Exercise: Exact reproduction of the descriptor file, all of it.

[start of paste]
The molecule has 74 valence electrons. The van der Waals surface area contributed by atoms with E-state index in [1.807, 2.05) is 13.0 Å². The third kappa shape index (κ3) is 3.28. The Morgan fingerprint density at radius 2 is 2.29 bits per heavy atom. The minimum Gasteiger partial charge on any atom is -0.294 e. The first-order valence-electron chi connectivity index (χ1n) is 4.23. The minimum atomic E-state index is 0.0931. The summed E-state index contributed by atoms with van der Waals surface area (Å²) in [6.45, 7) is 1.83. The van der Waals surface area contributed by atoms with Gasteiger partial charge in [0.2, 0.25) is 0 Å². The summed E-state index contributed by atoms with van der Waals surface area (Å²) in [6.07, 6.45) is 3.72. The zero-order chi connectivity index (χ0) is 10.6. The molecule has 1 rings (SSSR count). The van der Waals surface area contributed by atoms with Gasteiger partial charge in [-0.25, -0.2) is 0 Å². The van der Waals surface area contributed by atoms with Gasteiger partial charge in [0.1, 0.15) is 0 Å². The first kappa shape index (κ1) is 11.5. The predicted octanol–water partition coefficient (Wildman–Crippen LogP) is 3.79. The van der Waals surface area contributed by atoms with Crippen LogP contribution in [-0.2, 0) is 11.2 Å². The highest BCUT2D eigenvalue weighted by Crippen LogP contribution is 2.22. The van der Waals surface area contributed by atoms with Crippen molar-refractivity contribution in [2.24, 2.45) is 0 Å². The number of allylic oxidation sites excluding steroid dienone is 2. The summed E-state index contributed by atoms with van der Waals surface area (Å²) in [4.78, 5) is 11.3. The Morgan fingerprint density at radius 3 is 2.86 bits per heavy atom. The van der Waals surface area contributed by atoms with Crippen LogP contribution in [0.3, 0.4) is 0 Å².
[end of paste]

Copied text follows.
The molecule has 74 valence electrons. The van der Waals surface area contributed by atoms with E-state index in [1.807, 2.05) is 13.0 Å². The third kappa shape index (κ3) is 3.28. The Morgan fingerprint density at radius 2 is 2.29 bits per heavy atom. The minimum Gasteiger partial charge on any atom is -0.294 e. The first-order valence-electron chi connectivity index (χ1n) is 4.23. The minimum atomic E-state index is 0.0931. The summed E-state index contributed by atoms with van der Waals surface area (Å²) in [6.45, 7) is 1.83. The van der Waals surface area contributed by atoms with Gasteiger partial charge in [0.2, 0.25) is 0 Å². The summed E-state index contributed by atoms with van der Waals surface area (Å²) in [6.07, 6.45) is 3.72. The zero-order chi connectivity index (χ0) is 10.6. The molecule has 1 rings (SSSR count). The van der Waals surface area contributed by atoms with Gasteiger partial charge in [-0.25, -0.2) is 0 Å². The van der Waals surface area contributed by atoms with Gasteiger partial charge in [0.1, 0.15) is 0 Å². The first kappa shape index (κ1) is 11.5. The predicted octanol–water partition coefficient (Wildman–Crippen LogP) is 3.79. The van der Waals surface area contributed by atoms with Crippen LogP contribution in [-0.2, 0) is 11.2 Å². The highest BCUT2D eigenvalue weighted by Crippen LogP contribution is 2.22. The van der Waals surface area contributed by atoms with Crippen molar-refractivity contribution in [2.24, 2.45) is 0 Å². The number of allylic oxidation sites excluding steroid dienone is 2. The summed E-state index contributed by atoms with van der Waals surface area (Å²) in [4.78, 5) is 11.3. The Morgan fingerprint density at radius 3 is 2.86 bits per heavy atom. The van der Waals surface area contributed by atoms with Crippen LogP contribution in [0.3, 0.4) is 0 Å².